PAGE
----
A Quick Look at Inventory Searches after an Arrest
Getting pulled over can be an unsettling experience regardless of one’s familiarity with the law. Understanding the interpretation of both the U.S. Constitution Fourth Amendment and Article 1 §11 of the Indiana Constitution is instrumental when presented with a situation where a police officer searches your vehicle. While citizens have the constitutional “right to be secure in their persons, houses, papers, and effects, against unreasonable search or seizure,” this protection also applies to our vehicles with a few exceptions.
One of these exceptions is a ‘valid inventory search.’ This is a search that takes place of a lawfully impounded vehicle when the officer does not have a warrant. Police are permitted to conduct a warrantless search of a lawfully impounded vehicle if the search is designed to produce an inventory of the vehicle’s contents. Fair v. State, 627 N.E.2d 427, 431 (Ind.1993). The rationale for an inventory search is three-fold:
(1) protection of private property in police custody;
(2) protection of police against claims of lost or stolen property; and
(3) protection of police from possible danger. Taylor, 842 N.E.2d at 330–31. Whitley v. State, 47 N.E.3d 640, 645 (Ind. App. 2015), transfer denied, 46 N.E.3d 445 (Ind. 2016)
To determine whether an inventory search is law, the Indiana Supreme Court has established a two-prong test:
- that the officer’s belief that the vehicle posed a harm or a threat to the community was consistent with standards of sound policing; and
- that the decision to combat that threat by impoundment was in keeping with established departmental routine or regulation. Berry v. State, 967 N.E.2d 87, 91 (Ind. App.)
Keep in mind that both prongs must be established in order for an inventory search to be valid. This is important because the State has to show that the inventory search is routine. The reason this is a critical step is because “when an inventory is carried out in accordance with routine police procedures, there is an assurance that the intrusion will not exceed the scope necessary to fulfill these caretaking needs.” Rabadi v. State, 541 N.E.2d 271, 274 (Ind.1989).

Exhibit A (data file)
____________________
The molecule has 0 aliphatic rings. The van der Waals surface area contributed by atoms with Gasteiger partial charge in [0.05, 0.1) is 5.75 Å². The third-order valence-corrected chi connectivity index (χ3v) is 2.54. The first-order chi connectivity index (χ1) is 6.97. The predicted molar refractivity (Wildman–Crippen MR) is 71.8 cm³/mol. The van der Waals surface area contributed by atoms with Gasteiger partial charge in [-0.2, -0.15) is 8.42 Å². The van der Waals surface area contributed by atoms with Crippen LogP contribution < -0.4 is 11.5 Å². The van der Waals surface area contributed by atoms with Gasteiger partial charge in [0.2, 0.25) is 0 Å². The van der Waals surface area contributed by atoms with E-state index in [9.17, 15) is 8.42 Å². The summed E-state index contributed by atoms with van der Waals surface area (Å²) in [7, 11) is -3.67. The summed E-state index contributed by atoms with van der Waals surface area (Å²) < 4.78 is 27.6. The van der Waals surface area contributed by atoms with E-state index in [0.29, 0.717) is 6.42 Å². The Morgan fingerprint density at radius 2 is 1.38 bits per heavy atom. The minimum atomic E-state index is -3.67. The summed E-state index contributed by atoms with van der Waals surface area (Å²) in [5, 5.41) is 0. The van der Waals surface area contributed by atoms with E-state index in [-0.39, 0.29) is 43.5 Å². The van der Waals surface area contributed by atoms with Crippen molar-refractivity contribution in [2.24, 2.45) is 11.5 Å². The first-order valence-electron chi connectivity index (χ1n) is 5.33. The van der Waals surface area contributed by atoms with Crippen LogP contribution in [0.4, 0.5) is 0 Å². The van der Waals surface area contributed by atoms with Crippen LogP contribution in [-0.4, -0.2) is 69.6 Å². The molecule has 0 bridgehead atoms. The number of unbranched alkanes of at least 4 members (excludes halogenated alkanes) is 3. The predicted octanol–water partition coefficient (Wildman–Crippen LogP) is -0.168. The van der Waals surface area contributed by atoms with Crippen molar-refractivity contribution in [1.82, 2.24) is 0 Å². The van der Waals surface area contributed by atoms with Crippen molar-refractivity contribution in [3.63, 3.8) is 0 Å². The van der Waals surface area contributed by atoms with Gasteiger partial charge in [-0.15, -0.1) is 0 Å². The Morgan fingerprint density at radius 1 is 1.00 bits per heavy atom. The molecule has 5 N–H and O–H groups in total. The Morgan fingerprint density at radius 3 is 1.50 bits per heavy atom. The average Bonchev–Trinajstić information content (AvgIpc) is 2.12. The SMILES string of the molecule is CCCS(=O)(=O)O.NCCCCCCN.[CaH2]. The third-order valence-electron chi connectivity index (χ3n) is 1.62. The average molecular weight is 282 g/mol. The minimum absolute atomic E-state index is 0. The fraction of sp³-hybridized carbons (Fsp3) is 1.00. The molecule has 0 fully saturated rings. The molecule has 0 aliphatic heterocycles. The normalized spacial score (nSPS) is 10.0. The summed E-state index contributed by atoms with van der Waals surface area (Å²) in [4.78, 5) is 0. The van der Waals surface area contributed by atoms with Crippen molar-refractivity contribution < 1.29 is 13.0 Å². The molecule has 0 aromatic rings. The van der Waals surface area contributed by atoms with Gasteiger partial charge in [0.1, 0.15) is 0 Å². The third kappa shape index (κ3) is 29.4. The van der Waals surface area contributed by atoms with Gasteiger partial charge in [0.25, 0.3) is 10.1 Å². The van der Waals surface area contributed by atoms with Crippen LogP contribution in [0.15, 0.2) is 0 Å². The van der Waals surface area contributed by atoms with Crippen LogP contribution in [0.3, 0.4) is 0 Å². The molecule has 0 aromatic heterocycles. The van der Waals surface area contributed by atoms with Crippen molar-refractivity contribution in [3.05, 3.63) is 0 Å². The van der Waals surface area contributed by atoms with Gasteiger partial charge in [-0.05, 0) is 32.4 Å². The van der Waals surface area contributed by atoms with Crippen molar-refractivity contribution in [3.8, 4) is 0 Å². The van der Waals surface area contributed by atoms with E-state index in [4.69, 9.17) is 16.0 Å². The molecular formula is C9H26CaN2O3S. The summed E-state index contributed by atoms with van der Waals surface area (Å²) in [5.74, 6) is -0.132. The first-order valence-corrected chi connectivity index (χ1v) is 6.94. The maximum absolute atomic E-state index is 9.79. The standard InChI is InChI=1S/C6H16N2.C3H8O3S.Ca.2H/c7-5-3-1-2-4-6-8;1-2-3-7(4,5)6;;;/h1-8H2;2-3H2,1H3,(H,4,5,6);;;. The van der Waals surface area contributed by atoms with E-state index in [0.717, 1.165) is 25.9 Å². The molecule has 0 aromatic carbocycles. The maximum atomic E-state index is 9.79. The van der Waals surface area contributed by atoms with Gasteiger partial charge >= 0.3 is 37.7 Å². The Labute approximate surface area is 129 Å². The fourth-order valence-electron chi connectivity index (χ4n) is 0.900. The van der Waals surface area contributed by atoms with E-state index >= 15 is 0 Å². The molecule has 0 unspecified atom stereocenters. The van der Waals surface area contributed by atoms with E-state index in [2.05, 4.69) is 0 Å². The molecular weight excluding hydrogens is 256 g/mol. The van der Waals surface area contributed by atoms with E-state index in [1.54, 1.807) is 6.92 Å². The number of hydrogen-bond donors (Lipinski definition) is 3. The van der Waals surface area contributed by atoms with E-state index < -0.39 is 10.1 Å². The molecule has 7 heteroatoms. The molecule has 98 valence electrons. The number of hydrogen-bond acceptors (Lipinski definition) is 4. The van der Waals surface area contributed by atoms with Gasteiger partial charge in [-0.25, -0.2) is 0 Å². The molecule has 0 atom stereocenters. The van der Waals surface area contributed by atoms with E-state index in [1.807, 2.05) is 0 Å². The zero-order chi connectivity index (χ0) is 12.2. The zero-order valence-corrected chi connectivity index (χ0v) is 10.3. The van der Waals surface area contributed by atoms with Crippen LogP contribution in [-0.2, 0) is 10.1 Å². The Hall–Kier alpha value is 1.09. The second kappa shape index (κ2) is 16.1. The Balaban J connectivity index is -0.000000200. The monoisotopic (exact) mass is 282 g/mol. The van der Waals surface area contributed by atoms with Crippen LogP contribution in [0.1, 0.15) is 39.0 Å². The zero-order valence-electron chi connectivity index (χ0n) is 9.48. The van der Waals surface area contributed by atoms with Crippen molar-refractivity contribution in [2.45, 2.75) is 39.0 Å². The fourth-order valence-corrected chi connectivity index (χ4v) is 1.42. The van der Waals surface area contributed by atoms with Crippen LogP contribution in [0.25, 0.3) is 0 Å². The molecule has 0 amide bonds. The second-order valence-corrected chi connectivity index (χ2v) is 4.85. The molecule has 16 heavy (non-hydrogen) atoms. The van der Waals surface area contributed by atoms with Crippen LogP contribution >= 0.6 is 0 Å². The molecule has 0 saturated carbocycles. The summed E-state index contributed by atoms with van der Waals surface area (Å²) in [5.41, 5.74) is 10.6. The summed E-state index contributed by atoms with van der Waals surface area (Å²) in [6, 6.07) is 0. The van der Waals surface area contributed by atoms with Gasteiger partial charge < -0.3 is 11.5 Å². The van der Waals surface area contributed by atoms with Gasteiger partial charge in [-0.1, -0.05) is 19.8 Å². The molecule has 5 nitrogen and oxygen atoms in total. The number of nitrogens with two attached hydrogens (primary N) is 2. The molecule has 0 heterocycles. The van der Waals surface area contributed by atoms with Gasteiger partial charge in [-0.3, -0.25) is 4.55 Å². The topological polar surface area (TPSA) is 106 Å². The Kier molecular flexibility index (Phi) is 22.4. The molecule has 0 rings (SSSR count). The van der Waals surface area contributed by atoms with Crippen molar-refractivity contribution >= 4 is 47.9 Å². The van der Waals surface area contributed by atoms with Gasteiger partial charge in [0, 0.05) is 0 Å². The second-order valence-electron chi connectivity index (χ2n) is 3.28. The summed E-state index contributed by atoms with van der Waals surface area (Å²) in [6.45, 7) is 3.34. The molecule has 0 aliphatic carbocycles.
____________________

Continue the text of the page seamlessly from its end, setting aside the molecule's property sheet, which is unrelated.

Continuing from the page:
Additionally, proof that the inventory search is routine requires more than a police officer’s word. If the officer properly impounds your vehicle this could be your next defense. This defense was addressed in Anderson v. State, 64 N.E.3d 903 (Ind. Ct. App. 2016).
In Anderson, following a lawful traffic stop, Anderson was arrested for an outstanding warrant, along with the fact that he was driving on a suspended license. An officer with the Indianapolis Metropolitan Police Department decided to perform an inventory search of the vehicle before it was towed to impound and in the process he picked up Anderson’s jacket which was heavy so the officer searched the pockets. In one of the pockets the officer found a loaded handgun for which Anderson did not have a license to carry. Anderson was subsequently charged with carrying a handgun without a license. He filed a motion to suppress the handgun which was denied. At trial, Anderson objected to the admission of the handgun but the objection was overruled he was convicted and sentenced. On appeal, the Indiana Court of Appeals found that there was no evidence introduced at trial which showed that the officer followed IMPD’s procedure policy regarding towed vehicles. Accordingly, the Court of Appeals found that the search of the jacket was unlawful and Anderson’s conviction was overturned.
As with any situation where an individual’s person or property is searched, the details are critical when dealing with inventory searches. Therefore, if you or someone you know has been charged with a crime following a vehicle search, contact the experienced criminal defense attorneys at Banks & Brower, LLC. We are available any time at (317) 870-0019 or at firstname.lastname@example.org.